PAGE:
The House GOP-backed Congressional Leadership Fund also got on the air in California's 48th today, as well as five other competitive House seats. Their ad in California's 48th attacks Rouda for a 2008 age discrimination settlement with his real estate company. Their ad in New York's 2nd district, an open seat, draws parallels between Democrat Jackie Gordon and New York City Mayor Bill De Blasio. "We wouldn't vote De Blasio for Congress, so vote against Jackie Gordon," it ends.
Democrat Congressman Chris Pappas, who flipped New Hampshire's 1st district in 2018, now has a general election opponent. CBS News political unit broadcast associate Aaron Navarro says Republican Matt Mowers, a former Senior Advisor in the State Department, won about 60 percent of the vote in a crowded primary field. In June, Mowers was endorsed by Mr. Trump, who narrowly won this district by about 2 points. Mowers beat Republican Matt Mayberry, who got the second most votes and was endorsed by former Arkansas Governor Mike Huckabee.
On Wednesday, two police unions in Manchester, NH that backed Pappas in 2018, endorsed Mowers. In a statement, Mowers said he won't "use our police as a political punching bag like Chris Pappas," continuing his criticism of Pappas' vote to remove qualified immunity, by supporting the George Floyd Justice in Policing Act. Lieutenant Mark Brave, who serves in the Strafford County Sheriff's office and supports Pappas, pointed to past funding the congressman got for "critical training efforts." He added that Pappas is "the only candidate in this race working to help to bridge the gap between our police departments and the communities they serve." Brave himself is running as a Democrat in the Strafford County Sherriff race, and won his primary Tuesday.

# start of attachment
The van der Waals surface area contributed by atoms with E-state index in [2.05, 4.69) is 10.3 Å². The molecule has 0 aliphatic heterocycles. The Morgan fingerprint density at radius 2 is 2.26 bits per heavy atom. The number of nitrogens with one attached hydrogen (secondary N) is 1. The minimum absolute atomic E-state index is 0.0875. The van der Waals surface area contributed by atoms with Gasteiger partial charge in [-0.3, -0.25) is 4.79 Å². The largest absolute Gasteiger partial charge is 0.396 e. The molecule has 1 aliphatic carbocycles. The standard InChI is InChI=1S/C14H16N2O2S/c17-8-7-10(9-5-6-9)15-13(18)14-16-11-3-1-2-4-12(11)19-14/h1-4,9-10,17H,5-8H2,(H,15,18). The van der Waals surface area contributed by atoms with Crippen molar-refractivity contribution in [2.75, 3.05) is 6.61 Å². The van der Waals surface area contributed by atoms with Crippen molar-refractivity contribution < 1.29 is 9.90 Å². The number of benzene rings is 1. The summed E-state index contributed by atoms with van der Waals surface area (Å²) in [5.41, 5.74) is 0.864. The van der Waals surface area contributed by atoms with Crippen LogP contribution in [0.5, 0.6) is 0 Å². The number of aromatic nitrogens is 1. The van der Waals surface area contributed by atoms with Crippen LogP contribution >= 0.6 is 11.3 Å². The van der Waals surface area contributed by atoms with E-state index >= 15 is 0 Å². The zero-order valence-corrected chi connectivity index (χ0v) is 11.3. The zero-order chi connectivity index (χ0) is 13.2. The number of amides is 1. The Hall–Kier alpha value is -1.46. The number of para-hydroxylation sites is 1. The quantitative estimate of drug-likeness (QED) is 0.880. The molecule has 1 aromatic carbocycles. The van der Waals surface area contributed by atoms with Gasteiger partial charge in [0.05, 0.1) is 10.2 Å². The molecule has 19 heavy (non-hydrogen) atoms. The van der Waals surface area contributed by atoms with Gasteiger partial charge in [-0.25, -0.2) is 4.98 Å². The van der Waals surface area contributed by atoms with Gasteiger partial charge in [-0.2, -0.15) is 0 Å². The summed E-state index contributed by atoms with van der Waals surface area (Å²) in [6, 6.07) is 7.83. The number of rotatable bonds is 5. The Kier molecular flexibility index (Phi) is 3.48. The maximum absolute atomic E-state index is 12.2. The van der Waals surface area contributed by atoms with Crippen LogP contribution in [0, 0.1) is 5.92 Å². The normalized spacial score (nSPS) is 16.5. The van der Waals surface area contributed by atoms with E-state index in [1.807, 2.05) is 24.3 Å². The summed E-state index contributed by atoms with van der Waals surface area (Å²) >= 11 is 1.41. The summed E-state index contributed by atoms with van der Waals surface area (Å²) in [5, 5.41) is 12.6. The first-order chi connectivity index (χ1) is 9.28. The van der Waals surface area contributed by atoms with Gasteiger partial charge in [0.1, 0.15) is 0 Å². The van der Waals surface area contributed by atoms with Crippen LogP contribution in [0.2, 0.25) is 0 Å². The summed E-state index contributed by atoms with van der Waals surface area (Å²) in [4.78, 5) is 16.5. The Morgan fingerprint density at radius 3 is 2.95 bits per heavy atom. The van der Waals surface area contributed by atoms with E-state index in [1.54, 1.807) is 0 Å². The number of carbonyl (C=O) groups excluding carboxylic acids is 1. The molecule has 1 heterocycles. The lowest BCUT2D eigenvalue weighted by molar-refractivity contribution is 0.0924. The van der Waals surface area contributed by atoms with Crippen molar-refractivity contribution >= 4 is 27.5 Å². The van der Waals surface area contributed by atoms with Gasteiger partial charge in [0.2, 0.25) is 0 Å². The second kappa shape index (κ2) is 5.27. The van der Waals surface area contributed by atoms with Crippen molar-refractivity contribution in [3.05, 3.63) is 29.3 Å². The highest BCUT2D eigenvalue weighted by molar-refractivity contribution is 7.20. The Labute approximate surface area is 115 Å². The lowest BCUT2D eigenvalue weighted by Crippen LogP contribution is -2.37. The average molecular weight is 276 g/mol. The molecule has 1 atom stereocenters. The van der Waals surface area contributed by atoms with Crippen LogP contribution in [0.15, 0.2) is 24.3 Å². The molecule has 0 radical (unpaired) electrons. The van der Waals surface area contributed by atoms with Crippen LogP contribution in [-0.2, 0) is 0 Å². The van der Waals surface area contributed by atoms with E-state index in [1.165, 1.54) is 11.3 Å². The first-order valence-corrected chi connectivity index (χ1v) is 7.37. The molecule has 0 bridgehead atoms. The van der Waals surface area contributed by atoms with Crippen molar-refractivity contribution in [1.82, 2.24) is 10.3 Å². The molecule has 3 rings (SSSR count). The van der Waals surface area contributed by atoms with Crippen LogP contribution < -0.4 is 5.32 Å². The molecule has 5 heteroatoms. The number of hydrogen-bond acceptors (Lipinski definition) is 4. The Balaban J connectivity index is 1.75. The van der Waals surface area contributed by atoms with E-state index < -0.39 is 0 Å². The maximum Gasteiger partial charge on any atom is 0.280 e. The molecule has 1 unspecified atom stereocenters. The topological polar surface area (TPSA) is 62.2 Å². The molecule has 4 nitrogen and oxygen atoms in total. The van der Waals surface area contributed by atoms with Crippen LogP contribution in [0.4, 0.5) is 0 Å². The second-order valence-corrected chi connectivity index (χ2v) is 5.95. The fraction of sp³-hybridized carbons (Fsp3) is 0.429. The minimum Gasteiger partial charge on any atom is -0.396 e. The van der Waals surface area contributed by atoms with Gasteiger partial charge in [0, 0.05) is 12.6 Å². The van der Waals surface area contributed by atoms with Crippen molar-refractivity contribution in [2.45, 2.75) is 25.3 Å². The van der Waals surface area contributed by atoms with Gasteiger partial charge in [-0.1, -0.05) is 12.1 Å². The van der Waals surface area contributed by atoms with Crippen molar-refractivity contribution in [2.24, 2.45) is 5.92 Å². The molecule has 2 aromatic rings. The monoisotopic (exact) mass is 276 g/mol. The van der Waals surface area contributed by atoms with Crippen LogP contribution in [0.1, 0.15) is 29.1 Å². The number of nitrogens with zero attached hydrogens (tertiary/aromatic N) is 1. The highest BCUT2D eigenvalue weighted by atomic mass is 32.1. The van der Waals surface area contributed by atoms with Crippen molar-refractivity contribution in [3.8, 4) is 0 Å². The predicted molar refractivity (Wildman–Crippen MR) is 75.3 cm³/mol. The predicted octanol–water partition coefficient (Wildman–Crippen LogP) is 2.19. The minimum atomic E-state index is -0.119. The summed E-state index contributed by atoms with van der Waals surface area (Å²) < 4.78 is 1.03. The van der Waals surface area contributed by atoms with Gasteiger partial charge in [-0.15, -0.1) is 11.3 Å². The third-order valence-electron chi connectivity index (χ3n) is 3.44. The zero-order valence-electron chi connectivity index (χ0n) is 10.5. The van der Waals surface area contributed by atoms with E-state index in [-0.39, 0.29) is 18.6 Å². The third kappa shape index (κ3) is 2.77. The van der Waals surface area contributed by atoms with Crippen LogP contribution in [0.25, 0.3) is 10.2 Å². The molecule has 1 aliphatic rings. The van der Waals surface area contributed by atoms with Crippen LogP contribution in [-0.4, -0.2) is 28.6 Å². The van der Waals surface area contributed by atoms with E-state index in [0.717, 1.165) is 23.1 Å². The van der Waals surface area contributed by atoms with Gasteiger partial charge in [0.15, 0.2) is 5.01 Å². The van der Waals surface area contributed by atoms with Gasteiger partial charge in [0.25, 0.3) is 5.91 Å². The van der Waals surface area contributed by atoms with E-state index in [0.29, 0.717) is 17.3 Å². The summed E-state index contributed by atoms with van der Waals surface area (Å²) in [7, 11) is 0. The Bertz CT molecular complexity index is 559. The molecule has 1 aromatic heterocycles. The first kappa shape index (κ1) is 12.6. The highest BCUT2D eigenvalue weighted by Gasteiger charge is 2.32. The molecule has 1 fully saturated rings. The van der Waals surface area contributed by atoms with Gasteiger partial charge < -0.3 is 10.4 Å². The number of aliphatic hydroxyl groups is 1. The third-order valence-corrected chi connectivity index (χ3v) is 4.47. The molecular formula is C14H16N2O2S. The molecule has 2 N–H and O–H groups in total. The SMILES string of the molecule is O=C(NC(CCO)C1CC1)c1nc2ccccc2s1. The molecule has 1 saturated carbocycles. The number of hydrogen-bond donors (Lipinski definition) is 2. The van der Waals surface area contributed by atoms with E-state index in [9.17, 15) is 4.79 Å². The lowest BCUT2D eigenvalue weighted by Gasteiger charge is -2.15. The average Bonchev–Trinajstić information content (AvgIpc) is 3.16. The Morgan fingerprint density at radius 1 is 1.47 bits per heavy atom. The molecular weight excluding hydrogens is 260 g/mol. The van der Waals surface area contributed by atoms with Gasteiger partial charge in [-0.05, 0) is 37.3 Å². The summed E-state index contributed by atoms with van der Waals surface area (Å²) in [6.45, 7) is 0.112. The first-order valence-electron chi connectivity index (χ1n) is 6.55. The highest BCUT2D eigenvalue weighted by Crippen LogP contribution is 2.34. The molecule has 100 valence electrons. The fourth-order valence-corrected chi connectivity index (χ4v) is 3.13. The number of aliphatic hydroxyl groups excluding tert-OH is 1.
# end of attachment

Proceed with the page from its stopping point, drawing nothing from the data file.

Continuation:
The gubernatorial election in New Hampshire also has its November matchup set, according to CBS News political unit broadcast associate Aaron Navarro. State Senator Dan Feltes won the Democratic primary and will face Republican incumbent Governor Phil Scott, who is seeking a third two-year term. In a statement, Feltes hits Sununu on opposing paid family and medical leave, as well as being someone who is "actually pro-choice, not one who just says he is around election time." Sununu has consistently held high approval ratings and popularity in New Hampshire.
A University of New Hampshire poll from August had his approval rating at 70%. "I know the pollsters and the pundits think this a long shot, but we've proved them wrong before and I believe in the people, not the pundits," Feltes said in a statement.
Feltes beat New Hampshire Executive Councilor Andru Volinsky, who was the first gubernatorial candidate to be endorsed by Vermont Senator Bernie Sanders. Volinsky held a press conference to congratulate Feltes on Wednesday, as well as to thank his campaign supporters. "We need to help Dan get elected in the fall. I will pitch in, you should pitch in. We need to stop Sununu," Volinsky said.